Follow Chuck Wendig’s blog—he has some terrific things to say about writing. Read about improving your craft, but above all, take what you read with a grain of salt. If advice doesn’t gel with you, no big deal. Do what works for you and ignore the rest.

Where can readers find you on the World Wide Web?

The easiest way to find me is to go to my website. There are links to my social media on almost every page, but the most complete line up (including Instagram and Book Bub, as well as my newsletter) is on my blog page: http://mckennadeanromance.com/blog

As a matter of fact, you can just subscribe to my blog there, and you’ll get all the latest news when I post it.

Do you have an excerpt you’d like to share with us?

ghostofachance_finalThe light faded as they approached the dip in the drive leading down to the bridge crossing the creek. Long shadows were cast from the tree line onto the drive, and as they rode into the shade, the temperature dropped as though they’d walked into a freezer. Casey pulled Indy up as he inspected the tracks. He pointed at a trail going off to one side. “Someone made a break for it here. Didn’t want to cross the bridge, most likely.”

He urged Indy in that direction, following the tracks splitting off into the woods. Indy obliged, trudging through the deeper slow, icicles gathering on his feathered legs.

The other tracks crossed the bridge. That way led to the road. The thought of Athena or the other mares potentially ending up in traffic turned Sarah’s stomach. The horses aside, some driver could get killed if they rounded a corner and found the mares in their path.

Sarah closed her legs around King’s sides and urged him across the bridge. He didn’t want to leave Indy and balked at crossing the wooden structure. The bulk of the missing horses had gone that way, however, and Sarah thumped her heels against the reluctant gelding to follow their trail.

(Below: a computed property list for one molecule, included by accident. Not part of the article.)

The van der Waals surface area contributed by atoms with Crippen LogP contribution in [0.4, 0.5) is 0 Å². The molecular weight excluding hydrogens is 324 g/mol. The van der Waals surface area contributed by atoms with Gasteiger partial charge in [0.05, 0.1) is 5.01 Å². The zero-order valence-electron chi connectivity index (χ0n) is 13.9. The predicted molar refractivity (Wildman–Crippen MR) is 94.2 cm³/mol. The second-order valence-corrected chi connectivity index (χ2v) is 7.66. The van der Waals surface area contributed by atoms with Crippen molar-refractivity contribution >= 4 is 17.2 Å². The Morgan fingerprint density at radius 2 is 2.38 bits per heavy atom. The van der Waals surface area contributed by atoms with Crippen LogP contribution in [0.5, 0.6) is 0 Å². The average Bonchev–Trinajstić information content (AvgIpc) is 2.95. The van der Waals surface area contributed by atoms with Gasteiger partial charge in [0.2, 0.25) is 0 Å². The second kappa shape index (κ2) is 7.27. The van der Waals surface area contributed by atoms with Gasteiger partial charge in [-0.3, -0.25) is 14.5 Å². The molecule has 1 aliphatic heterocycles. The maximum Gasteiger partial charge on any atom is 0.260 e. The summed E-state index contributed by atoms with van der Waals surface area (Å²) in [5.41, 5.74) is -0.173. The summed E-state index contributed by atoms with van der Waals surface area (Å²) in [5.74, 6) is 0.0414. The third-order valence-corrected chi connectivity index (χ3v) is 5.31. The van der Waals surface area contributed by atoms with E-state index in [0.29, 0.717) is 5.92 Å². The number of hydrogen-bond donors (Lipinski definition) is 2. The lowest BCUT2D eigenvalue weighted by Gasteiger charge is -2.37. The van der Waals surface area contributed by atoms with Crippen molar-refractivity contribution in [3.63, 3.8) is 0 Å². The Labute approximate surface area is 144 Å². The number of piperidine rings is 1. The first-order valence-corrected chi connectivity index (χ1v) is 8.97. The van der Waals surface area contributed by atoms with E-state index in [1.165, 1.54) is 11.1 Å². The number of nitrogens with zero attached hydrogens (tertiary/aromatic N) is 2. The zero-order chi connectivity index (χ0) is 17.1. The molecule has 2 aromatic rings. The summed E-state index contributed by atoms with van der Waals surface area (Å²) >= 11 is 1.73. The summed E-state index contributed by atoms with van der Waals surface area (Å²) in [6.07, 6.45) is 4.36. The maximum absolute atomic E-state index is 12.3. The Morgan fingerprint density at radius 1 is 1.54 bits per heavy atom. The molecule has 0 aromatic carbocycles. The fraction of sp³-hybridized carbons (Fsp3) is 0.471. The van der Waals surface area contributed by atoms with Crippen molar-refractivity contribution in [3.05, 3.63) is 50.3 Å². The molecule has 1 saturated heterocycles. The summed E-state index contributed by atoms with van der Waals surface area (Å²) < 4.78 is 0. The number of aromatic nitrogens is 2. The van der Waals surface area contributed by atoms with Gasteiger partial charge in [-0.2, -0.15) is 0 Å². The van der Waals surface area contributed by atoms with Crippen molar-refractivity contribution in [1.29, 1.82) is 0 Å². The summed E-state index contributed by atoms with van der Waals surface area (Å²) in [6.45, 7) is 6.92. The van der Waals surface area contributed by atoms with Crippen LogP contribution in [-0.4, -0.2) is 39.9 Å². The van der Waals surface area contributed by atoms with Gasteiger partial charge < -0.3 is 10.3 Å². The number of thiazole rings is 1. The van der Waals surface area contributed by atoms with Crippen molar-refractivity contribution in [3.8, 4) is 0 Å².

Ghost exploded out of the brush to block her path, barking furiously. The Shepherd favored one foreleg, and as Sarah watched, drops of blood flecked the snow around the dog.

King rocked back on his haunches, preparatory for a spin for home. Sarah pulled up on the reins and closed her legs around the spooked gelding. Behind her, she heard Indy crash through the vegetation. Casey must have turned him around.

“Go home,” she shouted at Ghost. “Bad dog!”

She clapped her calves against King’s flanks and the

gelding sprang forward. Ghost scooted to one side as the horse charged, flinging snow behind him in his wake. Sarah leaned across King’s neck as he galloped across the bridge, belatedly considering the slickness of the wooden planks. Too late now. Once they were across, she’d pull up and wait for Casey.

Halfway across the bridge, a terrible shriek rent the air. Wood splintered and failed. Boards separated under the weight of horse and rider and came apart. King screamed as the footing beneath him gave way, and he plunged into the icy stream below, carrying Sarah with him.

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AuThursday – Stanalei Fletcher

NSS Blog Tour Banner 3

Please welcome Stanalei Fletcher to the Clog Blog.

Thanks so much for having me today as part of my Blog Tour sponsored by Reviews by Crystal. I hope you enjoy this glimpse into my writing world.

SF author photoTell us a little about yourself and your background?

-I was born in small town in Idaho and raised in an even smaller town, still in Idaho. It was there, through my school years, I had an inkling that I might have a bit of talent for writing stories. I’d even won a contest in high school for a short story.

How do you make time to write?

-Until recently, I struggled to get the time I wanted to write. I set aside Tuesday and Thursday evenings and as much as Saturday as I can get after my chores. But during NANOWRIMO this year, I committed to get up early every morning and write. It was such a success, that I’m committed make it my new routine.

What genre are your books?

-I’ve wrapped up a romantic suspense series. There are five books in the series and they were a blast to write. I also have time-travel story and plans for a contemporary small town series. All the books are romances.

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What draws you to this genre?